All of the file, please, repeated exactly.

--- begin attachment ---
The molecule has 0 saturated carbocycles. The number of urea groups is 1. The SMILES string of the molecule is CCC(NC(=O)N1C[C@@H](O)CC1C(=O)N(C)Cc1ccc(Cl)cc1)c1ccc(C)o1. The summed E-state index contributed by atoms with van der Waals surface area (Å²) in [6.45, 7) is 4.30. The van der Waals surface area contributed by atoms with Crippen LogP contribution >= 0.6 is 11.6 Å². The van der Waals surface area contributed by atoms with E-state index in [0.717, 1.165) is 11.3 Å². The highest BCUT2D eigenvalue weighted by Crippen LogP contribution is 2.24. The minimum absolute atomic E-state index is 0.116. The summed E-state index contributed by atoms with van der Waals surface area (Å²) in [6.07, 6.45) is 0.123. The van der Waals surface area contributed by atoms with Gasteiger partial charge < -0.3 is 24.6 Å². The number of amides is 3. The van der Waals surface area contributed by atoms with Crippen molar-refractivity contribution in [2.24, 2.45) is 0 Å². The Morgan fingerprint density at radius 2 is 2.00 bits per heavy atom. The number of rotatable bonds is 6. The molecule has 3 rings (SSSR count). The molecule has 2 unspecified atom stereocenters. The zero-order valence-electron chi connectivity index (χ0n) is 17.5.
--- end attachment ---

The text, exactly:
The molecule has 0 saturated carbocycles. The number of urea groups is 1. The SMILES string of the molecule is CCC(NC(=O)N1C[C@@H](O)CC1C(=O)N(C)Cc1ccc(Cl)cc1)c1ccc(C)o1. The summed E-state index contributed by atoms with van der Waals surface area (Å²) in [6.45, 7) is 4.30. The van der Waals surface area contributed by atoms with Crippen LogP contribution >= 0.6 is 11.6 Å². The van der Waals surface area contributed by atoms with E-state index in [0.717, 1.165) is 11.3 Å². The highest BCUT2D eigenvalue weighted by Crippen LogP contribution is 2.24. The minimum absolute atomic E-state index is 0.116. The summed E-state index contributed by atoms with van der Waals surface area (Å²) in [6.07, 6.45) is 0.123. The van der Waals surface area contributed by atoms with Gasteiger partial charge < -0.3 is 24.6 Å². The number of amides is 3. The van der Waals surface area contributed by atoms with Crippen molar-refractivity contribution in [2.24, 2.45) is 0 Å². The Morgan fingerprint density at radius 2 is 2.00 bits per heavy atom. The number of rotatable bonds is 6. The molecule has 3 rings (SSSR count). The molecule has 2 unspecified atom stereocenters. The zero-order valence-electron chi connectivity index (χ0n) is 17.5.